Play and humour in Kalaallit decolonial artistic practices
The historical and contemporary Danish colonial repression of Kalaallit is receiving increased attention in public media, politics, and academic work. The resurfacing of ‘forgotten’ and silenced Kalaallit experiences of Danish colonialism has mobilized renewed public and political calls to revise and decolonize the relations between Denmark and Kalaallit Nunaat. This development has also stimulated – often heated, and at times divisive – debates on the ‘rights and wrongs’ of Danish colonial history and its current repercussions. While these debates put pressure on colonial ignorance, they also tend to manifest white fragility, settler anxiety, and aversion towards the decolonization process, both between and within the affected peoples and populations.
In this lecture, Naja Dyrendom Graugaard will present how Kalaallit artists, SoMe actors, and meme-makers employ playfulness as a transformative way to engage with the ‘unfinished business of decolonization’. In the recent movement to decolonize Danish-Kalaallit relations, several Kalaallit artworks, memes, and performative videos have challenged the ongoing experiences of Danish colonialism by using humour, satire, irony, excess, etc. Exemplified by their work, I will discuss how such forms and modes of playfulness resist dominant structures and stereotypes and subvert power relations and subject positionings. Attending to the (often overlooked) wealth of materials, experiences, and decolonizing strategies that ‘playfulness’ presents, the lecture discusses how Kalaallit decolonial artistic expressions may present alternative modes of unsettling colonial relations today.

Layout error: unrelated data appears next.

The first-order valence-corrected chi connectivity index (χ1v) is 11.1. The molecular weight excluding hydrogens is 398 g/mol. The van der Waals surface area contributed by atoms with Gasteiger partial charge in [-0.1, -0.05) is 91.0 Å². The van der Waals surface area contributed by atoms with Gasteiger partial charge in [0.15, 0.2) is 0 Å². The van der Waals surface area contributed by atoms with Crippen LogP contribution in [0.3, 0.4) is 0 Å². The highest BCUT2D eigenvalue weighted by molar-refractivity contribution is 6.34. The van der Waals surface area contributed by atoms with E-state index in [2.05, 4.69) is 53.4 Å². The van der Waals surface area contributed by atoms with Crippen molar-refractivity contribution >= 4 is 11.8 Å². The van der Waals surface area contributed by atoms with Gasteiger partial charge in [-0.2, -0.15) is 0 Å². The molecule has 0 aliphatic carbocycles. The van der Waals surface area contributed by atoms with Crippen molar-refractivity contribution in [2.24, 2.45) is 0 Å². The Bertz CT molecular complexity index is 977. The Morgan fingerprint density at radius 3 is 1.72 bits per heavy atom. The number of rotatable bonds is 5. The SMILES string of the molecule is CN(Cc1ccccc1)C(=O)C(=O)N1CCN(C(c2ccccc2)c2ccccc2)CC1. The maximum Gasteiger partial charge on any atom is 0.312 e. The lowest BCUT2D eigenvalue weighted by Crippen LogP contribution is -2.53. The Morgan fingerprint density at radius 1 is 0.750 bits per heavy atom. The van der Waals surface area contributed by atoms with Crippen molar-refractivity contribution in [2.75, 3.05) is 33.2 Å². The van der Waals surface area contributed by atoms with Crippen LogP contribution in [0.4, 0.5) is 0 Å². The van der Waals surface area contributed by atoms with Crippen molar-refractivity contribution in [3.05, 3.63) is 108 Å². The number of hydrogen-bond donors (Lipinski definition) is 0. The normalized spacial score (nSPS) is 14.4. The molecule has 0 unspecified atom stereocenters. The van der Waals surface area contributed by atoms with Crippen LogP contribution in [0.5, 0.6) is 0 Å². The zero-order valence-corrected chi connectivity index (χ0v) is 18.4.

About Naja Dyrendom Graugaard
Naja Dyrendom Graugaard is a Danish-Kalaaleq(Inuk) postdoctoral researcher at the School of Communication and Culture at Aarhus University. Naja’s research focuses on past and present colonial relations between Kalaallit Nunaat (Greenland) and Denmark, Inuit knowledge and stories, and decolonizing and Indigenizing research methodologies in the Arctic. She often draws on auto-reflexive, arts-based, and collaborative approaches as ways to unsettle colonial knowledge regimes. Besides her research, Naja also engages in different forms of public dissemination on Nordic colonial histories through debates, workshop facilitation, creative writing, and performative engagements.
Forum Lectures is a series of lectures by Danish and international thinkers and cultural workers reflecting on how art co-forms commonality. Forum Lectures bring thinking and shared study back to the university and invite public lectures on the last Tuesday of every month from 17:00 – 19:00.
The initiative is hosted by the research group of the New Carlsberg Foundation research centre Art as Forum. Our researchers are occupied by a.o. the infrastructures of the arts, collective modes of production, the entanglement of political theory and aesthetic theory, assembling strategies of curation, dematerialized art, acts of strategic separatism and temporality in digital art.
The lecture is free and open to everyone interested.